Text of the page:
Aspirated consonant

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Entity (decimal) ʰ
Unicode (hex) U+02B0

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In phonetics, aspiration is the strong burst of breath that accompanies either the release or, in the case of preaspiration, the closure of some obstruents. In English, aspirated consonants are allophones in complementary distribution with their unaspirated counterparts, but in some other languages, notably most Indian and East Asian languages, the difference is contrastive.

To feel or see the difference between aspirated and unaspirated sounds, one can put a hand or a lit candle in front of one's mouth, and say pin [pʰɪn] and then spin [spɪn]. One should either feel a puff of air or see a flicker of the candle flame with pin that one does not get with spin. In most dialects of English, the initial consonant is aspirated in pin and unaspirated in spin.


In the International Phonetic Alphabet (IPA), aspirated consonants are written using the symbols for voiceless consonants followed by the aspiration modifier letter◌ʰ⟩, a superscript form of the symbol for the voiceless glottal fricativeh⟩. For instance, ⟨p⟩ represents the voiceless bilabial stop, and ⟨⟩ represents the aspirated bilabial stop.

Voiced consonants are seldom actually aspirated. Symbols for voiced consonants followed by ⟨◌ʰ⟩, such as ⟨⟩, typically represent consonants with breathy voiced release (see below). In the grammatical tradition of Sanskrit, aspirated consonants are called voiceless aspirated, and breathy-voiced consonants are called voiced aspirated.

There are no dedicated IPA symbols for degrees of aspiration and typically only two degrees are marked: unaspirated ⟨k⟩ and aspirated ⟨⟩. An old symbol for light aspiration was ⟨ʻ⟩, but this is now obsolete. The aspiration modifier letter may be doubled to indicate especially strong or long aspiration. Hence, the two degrees of aspiration in Korean stops are sometimes transcribed ⟨kʰ kʰʰ⟩ or ⟨⟩ and ⟨⟩, but they are usually transcribed [k] and [kʰ],[1] with the details of voice-onset time given numerically.

Preaspirated consonants are marked by placing the aspiration modifier letter before the consonant symbol: ⟨ʰp⟩ represents the preaspirated bilabial stop.

Unaspirated or tenuis consonants are occasionally marked with the modifier letter for unaspiration ⟨◌˭⟩, a superscript equal sign: ⟨⟩. Usually, however, unaspirated consonants are left unmarked: ⟨t⟩.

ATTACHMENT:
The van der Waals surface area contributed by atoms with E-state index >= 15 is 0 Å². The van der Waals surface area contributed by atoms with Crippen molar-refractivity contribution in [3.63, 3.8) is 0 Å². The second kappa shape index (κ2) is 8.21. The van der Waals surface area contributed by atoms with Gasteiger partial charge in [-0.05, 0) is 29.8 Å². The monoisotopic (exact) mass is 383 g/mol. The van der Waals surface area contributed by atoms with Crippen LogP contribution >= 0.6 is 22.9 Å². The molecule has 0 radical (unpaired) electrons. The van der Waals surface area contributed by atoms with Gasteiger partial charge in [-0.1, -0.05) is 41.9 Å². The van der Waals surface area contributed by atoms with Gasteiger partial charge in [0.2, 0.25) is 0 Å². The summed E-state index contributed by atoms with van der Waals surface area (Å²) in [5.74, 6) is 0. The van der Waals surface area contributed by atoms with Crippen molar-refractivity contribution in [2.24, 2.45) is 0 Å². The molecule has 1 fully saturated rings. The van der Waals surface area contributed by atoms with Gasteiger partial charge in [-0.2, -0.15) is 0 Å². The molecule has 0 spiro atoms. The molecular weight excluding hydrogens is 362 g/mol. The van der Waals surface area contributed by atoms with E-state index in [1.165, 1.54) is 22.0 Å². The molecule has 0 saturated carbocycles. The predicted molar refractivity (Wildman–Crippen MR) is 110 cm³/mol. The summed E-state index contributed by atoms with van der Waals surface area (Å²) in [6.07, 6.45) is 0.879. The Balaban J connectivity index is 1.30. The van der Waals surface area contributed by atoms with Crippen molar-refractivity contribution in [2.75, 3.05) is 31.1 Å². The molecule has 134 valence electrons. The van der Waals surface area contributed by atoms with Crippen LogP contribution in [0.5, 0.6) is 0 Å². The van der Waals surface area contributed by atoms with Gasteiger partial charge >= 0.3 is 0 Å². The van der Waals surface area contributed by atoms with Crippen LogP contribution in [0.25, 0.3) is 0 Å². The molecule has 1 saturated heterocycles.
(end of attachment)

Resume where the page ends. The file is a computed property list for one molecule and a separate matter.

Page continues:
Voiceless consonants are produced with the vocal folds open (spread) and not vibrating, and voiced consonants are produced when the vocal folds are fractionally closed and vibrating (modal voice). Voiceless aspiration occurs when the vocal cords remain open after a consonant is released. An easy way to measure this is by noting the consonant's voice-onset time, as the voicing of a following vowel cannot begin until the vocal cords close.

Phonetically in some languages, such as Navajo, aspiration of stops tends to be realized as voiceless velar airflow, whereas aspiration of affricates is realized as an extended length of the frication.

Aspirated consonants are not always followed by vowels or other voiced sounds. For example, in Eastern Armenian, aspiration is contrastive even word-finally, and aspirated consonants occur in consonant clusters. In Wahgi, consonants are only aspirated in final position.


The degree of aspiration varies: that is, the voice-onset time of aspirated stops is longer or shorter depending on the language or the place of articulation.

Armenian and Cantonese have aspiration that lasts about as long as English aspirated stops, in addition to unaspirated stops. Korean has lightly aspirated stops that fall between the Armenian and Cantonese unaspirated and aspirated stops, as well as strongly aspirated stops whose aspiration lasts longer than that of Armenian or Cantonese. (See voice-onset time.)

Aspiration varies with place of articulation. The Spanish voiceless stops /p t k/ have voice-onset times (VOTs) of about 5, 10, and 30 milliseconds, whereas English aspirated /p t k/ have VOTs of about 60, 70, and 80 ms. Voice-onset time in Korean has been measured at 20, 25, and 50 ms for /p t k/ and 90, 95, and 125 for /pʰ tʰ kʰ/.[2]


When aspirated consonants are doubled or geminated, the stop is held longer and then has an aspirated release. An aspirated affricate consists of a stop, fricative, and aspirated release. A doubled aspirated affricate has a longer hold in the stop portion, and then has a release consisting of the fricative and aspiration.


Icelandic and Faroese have preaspirated [ʰp ʰt ʰk]; some scholars interpret these as consonant clusters as well. In Icelandic, preaspirated stops contrast with double stops and single stops:

  • kapp [kʰɑʰp] or [kʰɑhp] "zeal"
  • gabb [kɑpp] "hoax"
  • gap [kɑːp] "opening"

Preaspirated stops also occur in most Sami languages; for example, in North Sami, the unvoiced stop and affricate phonemes /p/, /t/, /ts/, /tʃ/, /k/ are pronounced preaspirated ([ʰp], [ʰt] [ʰts], [ʰtʃ], [ʰk]) when they occur in medial or final position.


Although most aspirated obstruents in the world's language are stops and affricates, aspirated fricatives such as [sʰ], [fʰ] or [ɕʰ] have been documented in Korean, in a few Tibeto-Burman languages, in some Oto-Manguean languages, and in the Siouan language Ofo. Some languages, such as Cone Tibetan, have up to four contrastive aspirated fricatives [sʰ] [ɕʰ], [ʂʰ] and [xʰ].[3]

Voiced consonants with voiceless aspiration

True aspirated voiced consonants, as opposed to murmured (breathy-voice) consonants such as the [bʱ], [dʱ], [ɡʱ] that are common in the languages of India, are extremely rare. They have been documented in Kelabit[4] Taa, and the Kx'a languages. Reported aspirated voiced stops, affricates and clicks are [b͡pʰ, d͡tʰ, d͡tsʰ, d͡tʃʰ, ɡ͡kʰ, ɢ͡qʰ, ᶢʘʰ, ᶢǀʰ, ᶢǁʰ, ᶢǃʰ, ᶢǂʰ].


Aspiration has varying significance in different languages. It is either allophonic or phonemic, and may be analyzed as an underlying consonant cluster.


In some languages, such as English, aspiration is allophonic. Stops are distinguished primarily by voicing, and voiceless stops are sometimes aspirated, while voiced stops are usually unaspirated.